“Seems to me there are more day TV windows out west this year. My guess it’s a direct result of Pac-12 success this year. We don’t control, it’s all the networks that draft and set the game times. Day, night, whenever … just need our fans always!!!” Harlan wrote.
As Harlan points out, the university has no control in setting game times — that control has long been signed away in TV rights deals.
A couple weeks ahead of time, TV networks draft each Pac-12 game. The order of which network (Fox and ESPN each have media rights deals with the league) has the No. 1 pick changes week to week, but the process is the same. Some weeks, ESPN has the top pick, then Fox picks No. 2 and so on.
2023 Utah football TV ratings by game (Data via sportsmediawatch.com).
Note: Pac-12 Network games are not measured in Nielsen ratings
Aug. 31: No. 14 Utah 24, Florida 11 (ESPN) — average of 3.19 million viewers.
Sept. 9: No. 12 Utah 20, Baylor 13 (ESPN) — average of 1.31 million viewers.
Sept. 23: No. 11 Utah 14, No. 22 UCLA 7 (Fox) — average of 1.32 million viewers.
Sept. 29: No. 19 Oregon State 21, No. 10 Utah 7 (FS1) — average of 1.28 million viewers.
Oct. 21: No. 14 Utah 34, No. 18 USC 32 (Fox) — average of 3.32 million viewers.
Oct. 28: No. 8 Oregon 35, No. 13 Utah 6 (Fox) — average of 2.81 million viewers.
The reasoning here is pretty simple — waiting a few weeks before game time for the networks to choose which contest to broadcast ensures Fox or ESPN get the best matchups in the best time slots, maximizing exposure for the universities and ratings for the networks.
Fans attending the game in person are collateral damage, since TV revenue brings in the majority of the revenue for the conference.
But no matter when the games have been played, Utah fans have showed up. Rice-Eccles Stadium has been sold out for every game, continuing its 82-game sellout streak, and has been loud and engaged. Sure, the sellout streak is based on tickets distributed, and there’s instances where there’s a late-arriving crowd, but the stadium fills in.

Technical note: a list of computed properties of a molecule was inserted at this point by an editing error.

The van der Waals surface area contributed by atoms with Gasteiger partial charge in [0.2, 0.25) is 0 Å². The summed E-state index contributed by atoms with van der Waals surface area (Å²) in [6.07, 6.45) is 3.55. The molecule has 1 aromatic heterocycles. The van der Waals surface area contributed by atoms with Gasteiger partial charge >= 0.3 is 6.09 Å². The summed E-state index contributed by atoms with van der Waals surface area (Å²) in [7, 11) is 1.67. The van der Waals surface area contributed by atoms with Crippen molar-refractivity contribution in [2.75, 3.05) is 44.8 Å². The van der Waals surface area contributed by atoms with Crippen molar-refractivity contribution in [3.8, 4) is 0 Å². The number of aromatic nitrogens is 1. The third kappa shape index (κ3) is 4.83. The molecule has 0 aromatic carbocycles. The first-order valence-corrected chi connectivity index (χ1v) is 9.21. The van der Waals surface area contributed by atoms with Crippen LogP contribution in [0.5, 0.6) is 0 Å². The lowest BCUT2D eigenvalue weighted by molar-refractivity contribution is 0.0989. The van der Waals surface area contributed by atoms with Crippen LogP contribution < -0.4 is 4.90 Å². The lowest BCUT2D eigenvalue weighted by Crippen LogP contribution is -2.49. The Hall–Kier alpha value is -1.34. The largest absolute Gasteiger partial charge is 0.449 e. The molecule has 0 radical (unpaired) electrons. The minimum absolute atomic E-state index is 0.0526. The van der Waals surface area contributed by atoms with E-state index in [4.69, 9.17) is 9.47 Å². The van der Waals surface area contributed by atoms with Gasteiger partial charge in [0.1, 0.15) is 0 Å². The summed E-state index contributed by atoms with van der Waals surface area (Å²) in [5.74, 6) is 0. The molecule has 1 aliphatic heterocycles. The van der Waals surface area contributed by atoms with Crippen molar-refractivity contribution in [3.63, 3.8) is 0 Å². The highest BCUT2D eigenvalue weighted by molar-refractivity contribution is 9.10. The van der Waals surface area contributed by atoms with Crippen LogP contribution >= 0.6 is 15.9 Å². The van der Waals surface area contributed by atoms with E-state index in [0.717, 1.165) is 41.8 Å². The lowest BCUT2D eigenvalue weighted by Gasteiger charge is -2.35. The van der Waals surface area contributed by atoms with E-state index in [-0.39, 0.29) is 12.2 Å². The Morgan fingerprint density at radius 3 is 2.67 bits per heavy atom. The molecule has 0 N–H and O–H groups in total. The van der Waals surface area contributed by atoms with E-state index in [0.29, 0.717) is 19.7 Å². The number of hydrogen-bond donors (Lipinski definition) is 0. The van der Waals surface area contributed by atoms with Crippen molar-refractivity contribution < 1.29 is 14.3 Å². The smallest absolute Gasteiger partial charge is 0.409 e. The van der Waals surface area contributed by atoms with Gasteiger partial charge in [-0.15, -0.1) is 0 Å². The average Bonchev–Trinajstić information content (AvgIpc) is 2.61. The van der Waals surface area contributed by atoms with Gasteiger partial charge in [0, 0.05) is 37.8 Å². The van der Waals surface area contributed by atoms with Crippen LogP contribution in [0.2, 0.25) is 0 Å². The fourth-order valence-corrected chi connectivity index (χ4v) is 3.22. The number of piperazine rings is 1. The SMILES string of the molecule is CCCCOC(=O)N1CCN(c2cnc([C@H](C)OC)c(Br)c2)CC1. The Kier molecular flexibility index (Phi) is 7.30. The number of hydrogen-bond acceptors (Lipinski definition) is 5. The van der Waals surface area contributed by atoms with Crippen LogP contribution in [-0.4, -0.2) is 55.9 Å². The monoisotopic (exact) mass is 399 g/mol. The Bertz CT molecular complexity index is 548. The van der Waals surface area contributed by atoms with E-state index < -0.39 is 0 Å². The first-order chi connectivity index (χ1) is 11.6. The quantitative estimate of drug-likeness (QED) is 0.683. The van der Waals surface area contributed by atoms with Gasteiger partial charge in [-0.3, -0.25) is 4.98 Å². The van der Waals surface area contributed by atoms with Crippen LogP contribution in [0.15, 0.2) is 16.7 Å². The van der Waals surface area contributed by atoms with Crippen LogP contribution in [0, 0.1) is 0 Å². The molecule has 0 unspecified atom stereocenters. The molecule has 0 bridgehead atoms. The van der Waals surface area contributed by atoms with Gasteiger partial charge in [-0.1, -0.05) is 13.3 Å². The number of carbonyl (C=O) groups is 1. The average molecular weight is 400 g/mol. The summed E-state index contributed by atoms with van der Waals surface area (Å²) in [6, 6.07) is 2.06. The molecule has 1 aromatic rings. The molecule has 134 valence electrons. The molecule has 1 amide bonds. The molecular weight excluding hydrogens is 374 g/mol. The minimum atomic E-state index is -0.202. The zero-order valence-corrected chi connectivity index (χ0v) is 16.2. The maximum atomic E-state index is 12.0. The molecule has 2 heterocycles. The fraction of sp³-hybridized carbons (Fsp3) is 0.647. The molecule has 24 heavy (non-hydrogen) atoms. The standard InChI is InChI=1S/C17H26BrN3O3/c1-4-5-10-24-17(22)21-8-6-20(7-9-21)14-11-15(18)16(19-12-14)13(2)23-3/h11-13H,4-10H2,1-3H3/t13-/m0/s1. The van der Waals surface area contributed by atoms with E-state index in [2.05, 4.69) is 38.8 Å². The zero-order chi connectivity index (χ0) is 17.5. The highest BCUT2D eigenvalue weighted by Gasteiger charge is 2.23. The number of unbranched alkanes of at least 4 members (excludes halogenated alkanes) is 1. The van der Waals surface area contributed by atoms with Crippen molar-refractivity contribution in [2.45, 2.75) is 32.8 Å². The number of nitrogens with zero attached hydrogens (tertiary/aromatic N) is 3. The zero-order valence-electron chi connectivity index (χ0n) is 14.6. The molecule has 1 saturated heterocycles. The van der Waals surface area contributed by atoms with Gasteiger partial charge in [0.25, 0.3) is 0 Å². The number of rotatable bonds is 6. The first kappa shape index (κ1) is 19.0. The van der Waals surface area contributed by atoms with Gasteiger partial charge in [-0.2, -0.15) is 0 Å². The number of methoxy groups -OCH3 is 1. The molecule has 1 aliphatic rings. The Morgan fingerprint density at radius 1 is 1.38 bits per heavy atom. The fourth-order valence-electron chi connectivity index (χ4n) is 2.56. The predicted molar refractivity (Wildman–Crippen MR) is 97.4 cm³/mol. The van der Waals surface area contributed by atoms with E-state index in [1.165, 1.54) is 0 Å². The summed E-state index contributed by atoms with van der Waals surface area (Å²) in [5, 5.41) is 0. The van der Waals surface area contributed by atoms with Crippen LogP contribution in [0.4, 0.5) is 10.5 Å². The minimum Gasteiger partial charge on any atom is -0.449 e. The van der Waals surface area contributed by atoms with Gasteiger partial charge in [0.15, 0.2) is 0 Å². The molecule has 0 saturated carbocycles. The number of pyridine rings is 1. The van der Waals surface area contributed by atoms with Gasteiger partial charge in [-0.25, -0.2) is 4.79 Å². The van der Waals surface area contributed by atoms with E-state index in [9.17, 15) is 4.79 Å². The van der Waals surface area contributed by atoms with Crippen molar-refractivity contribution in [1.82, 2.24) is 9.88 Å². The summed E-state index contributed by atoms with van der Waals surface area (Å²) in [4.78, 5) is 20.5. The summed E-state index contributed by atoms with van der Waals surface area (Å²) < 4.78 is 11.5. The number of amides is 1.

There’s multiple factors that have led to the influx of daylight games for Utah, as Harlan said. One, the team is doing well, sitting at 7-2 overall. The Pac-12, in its last season of existence, has been intriguing, with lots of teams ranked in the top 25 and exciting quarterback play.
Utah started its Pac-12 slate at home against UCLA, a 1:30 p.m. MDT kickoff on Fox. Its matchups at then No.-18 USC (6 p.m. MDT) and at home against then-No. 8 Oregon (1:30 p.m. MDT), were also assigned prime slots on Fox network television. The game at No. 5 Washington this Saturday is no different, another prime viewing window at 1:30 p.m. MST on Fox.
In all, that’s four Utah games on over-the-air television so far in the regular season, which matches a high water mark for the program, set in 2015.
Two games at Rice-Eccles Stadium vs. Cal and Arizona State, both Utah blowouts, were skipped over by Fox and ESPN, which led to 1 p.m. and noon MDT broadcasts on Pac-12 Network. After broadcasting the Utah game in the early slot, the Pac-12 Network aired Arizona at Washington State in the late window on Oct. 14 and Cal at Oregon and Stanford at Washington State in the later time slots on Nov. 4.
The national exposure is only a good thing for Utah, which is 4-1 on Fox and the main ESPN channel this season, especially when it comes to recruiting.
“Anytime you can get national exposure and build your brand ... our recruits have certainly taken note of that and are excited about the exposure we’ve gotten,” Whittingham said. “Now, it’s a two-edged sword. You got to be on national TV and play well, you don’t want to go ahead and just underperform every week. But we’ve performed pretty darn good this year in most weeks and that has caught the attention of our recruits and that’s been a plus.”